Thirty minutes of moderate to high intensity physical exercise has been shown to induce an enormous increase in urinary β-phenylacetic acid, the primary metabolite of phenethylamine.

The average 24 hour urinary β-phenylacetic acid concentration among participants following just 30 minutes of intense exercise increased by 77% relative to baseline concentrations in resting control subjects.

Phenethylamine synthesis sharply increases while an individual is exercising, during which time it is rapidly metabolized due to its short half-life of roughly 30 seconds.

Phenethylamine plays a prominent role in mediating the mood-enhancing euphoric effects of a runner’s high, as both phenethylamine and amphetamine are potent euphoriants.

β-Endorphin is an endogenous opioid neuropeptide that binds to μ-opioid receptors, in turn producing euphoria and pain relief.

Exercise significantly increases the secretion of β-endorphin and that this secretion is correlated with improved mood states.

Moderate intensity exercise produces the greatest increase in β-endorphin synthesis, while higher and lower intensity forms of exercise are associated with smaller increases in β-endorphin synthesis.

A review on β-endorphin and exercise noted that an individual’s mood improves for the remainder of the day following physical exercise and that one’s mood is positively correlated with overall daily physical activity level.

Anandamide is an endogenous cannabinoid and retrograde neurotransmitter that binds to cannabinoid receptors, primarily CB1.

Anandamide produces euphoria.

It has been shown that aerobic exercise causes an increase in plasma anandamide levels.

The magnitude of this increase in production is highest at moderate exercise intensity, of about 70⁠–⁠80⁠% maximum heart rate.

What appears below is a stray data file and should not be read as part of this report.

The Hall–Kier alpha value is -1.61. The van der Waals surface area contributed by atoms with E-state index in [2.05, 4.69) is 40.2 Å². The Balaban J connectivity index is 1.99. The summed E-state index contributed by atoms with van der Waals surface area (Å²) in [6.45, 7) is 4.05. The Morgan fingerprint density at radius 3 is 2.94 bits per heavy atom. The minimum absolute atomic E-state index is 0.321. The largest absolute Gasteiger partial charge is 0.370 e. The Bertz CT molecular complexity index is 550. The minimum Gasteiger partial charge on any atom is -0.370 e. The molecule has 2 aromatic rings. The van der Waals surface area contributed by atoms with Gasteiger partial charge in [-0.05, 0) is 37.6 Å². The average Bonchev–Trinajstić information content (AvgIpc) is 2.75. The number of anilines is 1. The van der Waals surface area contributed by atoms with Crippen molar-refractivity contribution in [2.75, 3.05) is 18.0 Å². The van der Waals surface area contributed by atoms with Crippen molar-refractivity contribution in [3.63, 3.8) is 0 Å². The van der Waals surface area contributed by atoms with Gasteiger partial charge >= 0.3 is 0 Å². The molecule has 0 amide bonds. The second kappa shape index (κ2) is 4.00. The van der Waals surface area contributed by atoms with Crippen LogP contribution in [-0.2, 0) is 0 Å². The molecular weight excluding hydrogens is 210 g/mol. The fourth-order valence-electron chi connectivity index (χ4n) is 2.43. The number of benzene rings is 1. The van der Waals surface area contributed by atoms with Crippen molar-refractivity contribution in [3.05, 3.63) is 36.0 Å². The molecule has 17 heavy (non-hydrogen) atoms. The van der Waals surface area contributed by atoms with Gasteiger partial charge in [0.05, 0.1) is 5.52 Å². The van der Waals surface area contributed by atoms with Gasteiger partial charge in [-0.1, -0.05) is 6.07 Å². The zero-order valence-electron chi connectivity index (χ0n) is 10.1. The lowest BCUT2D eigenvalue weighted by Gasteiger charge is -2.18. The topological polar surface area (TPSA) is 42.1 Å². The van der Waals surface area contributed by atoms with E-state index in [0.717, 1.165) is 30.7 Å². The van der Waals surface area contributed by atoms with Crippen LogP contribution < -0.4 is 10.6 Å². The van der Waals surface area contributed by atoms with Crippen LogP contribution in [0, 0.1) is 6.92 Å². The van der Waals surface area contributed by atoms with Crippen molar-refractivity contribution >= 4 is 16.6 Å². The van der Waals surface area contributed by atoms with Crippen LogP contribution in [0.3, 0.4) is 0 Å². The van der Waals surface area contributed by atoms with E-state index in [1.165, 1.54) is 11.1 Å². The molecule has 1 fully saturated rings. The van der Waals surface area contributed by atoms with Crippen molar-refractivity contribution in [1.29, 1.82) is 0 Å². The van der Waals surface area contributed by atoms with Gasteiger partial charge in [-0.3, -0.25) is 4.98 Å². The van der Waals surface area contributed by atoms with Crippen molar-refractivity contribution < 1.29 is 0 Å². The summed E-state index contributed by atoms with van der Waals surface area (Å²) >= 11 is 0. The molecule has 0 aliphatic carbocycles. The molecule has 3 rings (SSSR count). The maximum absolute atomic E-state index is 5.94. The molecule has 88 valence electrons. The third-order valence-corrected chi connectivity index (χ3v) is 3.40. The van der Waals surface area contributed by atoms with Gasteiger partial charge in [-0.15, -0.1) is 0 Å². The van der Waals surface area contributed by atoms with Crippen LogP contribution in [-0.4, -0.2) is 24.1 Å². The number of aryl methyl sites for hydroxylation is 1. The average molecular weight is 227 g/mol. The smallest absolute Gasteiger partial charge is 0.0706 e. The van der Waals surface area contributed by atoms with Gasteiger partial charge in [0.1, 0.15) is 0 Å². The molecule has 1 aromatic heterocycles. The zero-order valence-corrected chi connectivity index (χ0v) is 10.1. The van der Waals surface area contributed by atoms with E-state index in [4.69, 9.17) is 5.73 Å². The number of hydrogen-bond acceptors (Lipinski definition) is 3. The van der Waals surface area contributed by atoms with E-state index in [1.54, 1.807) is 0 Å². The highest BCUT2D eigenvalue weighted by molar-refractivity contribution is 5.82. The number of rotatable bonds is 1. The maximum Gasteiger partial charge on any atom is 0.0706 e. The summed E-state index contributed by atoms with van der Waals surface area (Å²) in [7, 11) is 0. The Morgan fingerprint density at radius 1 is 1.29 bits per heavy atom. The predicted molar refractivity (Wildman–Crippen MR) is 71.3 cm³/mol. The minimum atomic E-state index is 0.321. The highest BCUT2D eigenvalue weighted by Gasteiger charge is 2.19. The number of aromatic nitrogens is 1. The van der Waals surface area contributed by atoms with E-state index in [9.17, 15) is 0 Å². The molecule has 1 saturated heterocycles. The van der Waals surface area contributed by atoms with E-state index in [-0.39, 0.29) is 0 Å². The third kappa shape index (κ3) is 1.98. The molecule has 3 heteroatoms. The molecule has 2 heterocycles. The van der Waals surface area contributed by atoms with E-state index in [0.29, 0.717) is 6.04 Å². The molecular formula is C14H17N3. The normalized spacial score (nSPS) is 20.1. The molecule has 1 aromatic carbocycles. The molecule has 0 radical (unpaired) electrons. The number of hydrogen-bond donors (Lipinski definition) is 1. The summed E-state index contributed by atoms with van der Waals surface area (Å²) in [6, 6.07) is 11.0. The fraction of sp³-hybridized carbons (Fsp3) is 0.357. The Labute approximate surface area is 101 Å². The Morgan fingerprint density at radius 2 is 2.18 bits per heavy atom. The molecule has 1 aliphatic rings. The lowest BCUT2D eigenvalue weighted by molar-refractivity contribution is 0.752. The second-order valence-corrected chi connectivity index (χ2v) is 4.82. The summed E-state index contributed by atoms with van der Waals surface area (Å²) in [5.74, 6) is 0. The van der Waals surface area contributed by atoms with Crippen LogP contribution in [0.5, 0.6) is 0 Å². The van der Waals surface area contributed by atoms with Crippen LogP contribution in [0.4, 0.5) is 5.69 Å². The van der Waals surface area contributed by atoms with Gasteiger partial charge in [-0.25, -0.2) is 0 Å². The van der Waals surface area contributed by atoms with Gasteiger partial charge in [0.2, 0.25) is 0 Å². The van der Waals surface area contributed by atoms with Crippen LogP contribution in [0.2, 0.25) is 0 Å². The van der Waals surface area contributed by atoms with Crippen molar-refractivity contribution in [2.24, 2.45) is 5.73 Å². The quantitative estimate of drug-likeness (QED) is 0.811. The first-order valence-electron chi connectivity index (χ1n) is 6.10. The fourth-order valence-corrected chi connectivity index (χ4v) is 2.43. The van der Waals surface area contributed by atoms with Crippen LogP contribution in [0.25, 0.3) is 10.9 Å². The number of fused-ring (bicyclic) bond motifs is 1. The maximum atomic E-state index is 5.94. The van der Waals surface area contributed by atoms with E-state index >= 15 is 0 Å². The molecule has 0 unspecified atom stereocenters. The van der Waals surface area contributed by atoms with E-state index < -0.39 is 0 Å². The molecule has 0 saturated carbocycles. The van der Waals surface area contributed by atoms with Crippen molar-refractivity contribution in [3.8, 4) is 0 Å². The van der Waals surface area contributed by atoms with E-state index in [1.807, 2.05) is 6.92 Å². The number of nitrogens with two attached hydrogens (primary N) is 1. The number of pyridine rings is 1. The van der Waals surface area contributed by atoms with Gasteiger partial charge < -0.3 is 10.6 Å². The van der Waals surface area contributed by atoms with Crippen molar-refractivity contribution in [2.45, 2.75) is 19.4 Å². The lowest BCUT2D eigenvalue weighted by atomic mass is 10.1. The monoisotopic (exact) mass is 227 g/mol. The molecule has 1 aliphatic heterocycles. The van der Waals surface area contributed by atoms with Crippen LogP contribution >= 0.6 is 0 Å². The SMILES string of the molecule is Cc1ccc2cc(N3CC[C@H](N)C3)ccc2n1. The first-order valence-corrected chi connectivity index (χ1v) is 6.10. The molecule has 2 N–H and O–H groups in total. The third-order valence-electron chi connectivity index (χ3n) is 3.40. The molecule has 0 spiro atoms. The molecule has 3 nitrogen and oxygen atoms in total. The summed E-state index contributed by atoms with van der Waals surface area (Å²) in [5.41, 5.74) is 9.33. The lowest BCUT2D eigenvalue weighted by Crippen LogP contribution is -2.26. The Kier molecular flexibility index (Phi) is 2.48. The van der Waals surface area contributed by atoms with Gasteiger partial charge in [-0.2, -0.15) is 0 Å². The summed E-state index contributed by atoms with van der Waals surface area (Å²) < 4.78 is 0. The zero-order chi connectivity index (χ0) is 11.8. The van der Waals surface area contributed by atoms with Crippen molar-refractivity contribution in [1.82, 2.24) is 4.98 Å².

Increases in plasma anandamide levels are associated with psychoactive effects because anandamide is able to cross the blood–brain barrier and act within the central nervous system.

Anandamide partly mediates the short-term mood-lifting effects of exercise.

The stress hormone cortisol, is a glucocorticoid that binds to glucocorticoid receptors.

Psychological stress induces the release of cortisol from the adrenal gland by activating the hypothalamic–pituitary–adrenal axis (HPA axis).

increase in cortisol levels are associated with adaptive cognitive improvements, such as enhanced inhibitory control.

Excessively high exposure or prolonged exposure to high levels of cortisol, however, causes impairments in cognitive control and has neurotoxic effects in the human brain.

Chronic psychological stress decreases BDNF expression, which has detrimental effects on hippocampal volume and can lead to depression.

Aerobic exercise stimulates cortisol secretion in an intensity-dependent manner.

Aerobic exercise increases physical fitness and lowers neuroendocrine reactivity,  reducing the biological response to psychological stress.

Exercise reverses stress-induced decreases in BDNF expression and signaling in the brain.

Exercise acts as a buffer against stress-related diseases like depression.

Glutamate, a neurochemical in the brain, is an excitatory transmitter involved in many aspects of brain function, including learning and memory.

Physical pursuits has positive effects on the mental health of children and adolescents, enhances their academic performance, boosts cognitive function, and diminishes the likelihood of obesity and cardiovascular diseases.

Establishing consistent exercise routines with regular frequency and duration is pivotal, and may support the overall physical and mental well-being of young individuals.

A meta-analysis found a positive effect of exercise in children on perceptual skills, intelligence quotient, achievement, verbal tests, mathematic tests, and academic readiness:The correlation was strongest for the age ranges of 4–7 and 11–13 years.

Aerobic exercise may briefly aid children’s executive function and also influence more lasting improvements to executive function.